Whatever Happened to the Good News?
by Phil Yancey
Since 2002 best-selling author Phil Yancey has been connected with the subject of grace. His award-winning book What’s So Amazing About Grace, published by Zondervan, investigated the meaning of grace, and how, when put into action, it is the hallmark of the presence of God in the world. In his latest book, Vanishing Grace – Whatever Happened to the Good News?, published in 2014 also by Zondervan, Yancey looks at why Christians today are viewed so negatively in the US, and how this may be related to Christians bestowing so little grace on people who do not believe as they do.
In the first few pages of Vanishing Grace, Yancey seeks to present a view of the current state of tension between Christians and non-Christians in the US by relating some discussions he has had with the members of his book club — a modern, secular, well-informed and professionally diverse group. As a result of these exchanges over the years, Yancey states he has learned “that religion is viewed as a huge threat [rather than good news] to those who see themselves as a minority of agnostics in a land of belief.”
Because Yancey is a journalist, he frequently talks to people and asks them questions related to faith. He says of these conversations, “I have tried to listen to the [religiously] uncommitted, not as opponents, but as seekers who are still looking. Why did they leave the church and perhaps the faith? What can we learn from them, and how can we invite them back?” And then Yancey interjects this question, which I think may be the most important question in the book: “Can the good news, once spoiled, ever sound good again?”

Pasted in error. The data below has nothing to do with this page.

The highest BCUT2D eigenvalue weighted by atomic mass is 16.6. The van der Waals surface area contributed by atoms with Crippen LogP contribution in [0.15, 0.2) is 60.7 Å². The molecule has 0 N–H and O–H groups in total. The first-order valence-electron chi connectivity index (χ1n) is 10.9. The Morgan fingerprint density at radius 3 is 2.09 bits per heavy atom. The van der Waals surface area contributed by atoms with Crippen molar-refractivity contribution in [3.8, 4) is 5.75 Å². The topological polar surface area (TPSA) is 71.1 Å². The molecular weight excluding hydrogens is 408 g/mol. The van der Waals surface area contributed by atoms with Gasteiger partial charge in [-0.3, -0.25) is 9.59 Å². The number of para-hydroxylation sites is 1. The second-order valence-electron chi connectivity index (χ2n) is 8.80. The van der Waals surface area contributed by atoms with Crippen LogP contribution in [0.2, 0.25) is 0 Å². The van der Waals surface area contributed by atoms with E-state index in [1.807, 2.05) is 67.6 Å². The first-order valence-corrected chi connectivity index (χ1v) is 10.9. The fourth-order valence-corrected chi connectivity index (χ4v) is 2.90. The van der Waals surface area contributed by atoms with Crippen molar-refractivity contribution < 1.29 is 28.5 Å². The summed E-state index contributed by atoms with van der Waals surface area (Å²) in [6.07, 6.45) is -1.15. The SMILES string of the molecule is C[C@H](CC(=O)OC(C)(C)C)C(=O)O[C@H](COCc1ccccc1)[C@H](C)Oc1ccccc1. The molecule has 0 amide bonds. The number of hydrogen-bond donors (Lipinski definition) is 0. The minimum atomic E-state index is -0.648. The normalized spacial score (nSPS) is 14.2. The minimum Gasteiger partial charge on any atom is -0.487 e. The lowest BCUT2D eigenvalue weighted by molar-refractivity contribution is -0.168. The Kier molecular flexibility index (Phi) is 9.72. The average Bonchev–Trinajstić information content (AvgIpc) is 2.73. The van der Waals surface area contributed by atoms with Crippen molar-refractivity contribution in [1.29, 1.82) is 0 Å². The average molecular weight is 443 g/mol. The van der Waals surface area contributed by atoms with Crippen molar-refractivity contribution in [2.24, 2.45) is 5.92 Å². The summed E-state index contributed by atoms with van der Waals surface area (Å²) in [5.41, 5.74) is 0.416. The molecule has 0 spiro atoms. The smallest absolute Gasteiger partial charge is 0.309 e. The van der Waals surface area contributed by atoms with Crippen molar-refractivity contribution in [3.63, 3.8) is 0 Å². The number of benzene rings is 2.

In Vanishing Grace, Yancey presents three models of believers that he thinks do the best job of showing grace and making the good news sound good again in today’s post-Christian culture. He calls them “Grace Dispensers.” They are Pilgrims, Activists, and Artists.
Pilgrims are those who, when they share their story, make it clear that they are not superior, super-saintly folks who have “arrived” as Christians, but are flawed fellow-travelers on the way. Today’s highly skeptical culture is seeking authenticity in others’ life stories, not authority. Yancey notes that the lives of Jesus’ closest friends, the disciples, serve to illustrate what a bumbling pilgrim looks like — even though these were the very ones hand-picked by Jesus to carry out his mission after his ascension. Yancey writes, “The burden of the Kingdom of God rests on the backs of ordinary pilgrims, not angels or spiritual giants…Why choose a plan with the odds stacked against it? It’s like turning over a Fortune 500 company to a gang of six-year-olds. I find a simple answer in the Bible’s overarching theme that God is love.” In this section on pilgrims, Yancey also includes stories by the eloquent and authentic Henri Nouwen and Brennan Manning, and other less well known people, to illustrate the reality of committed Christians being imperfect pilgrims on the way.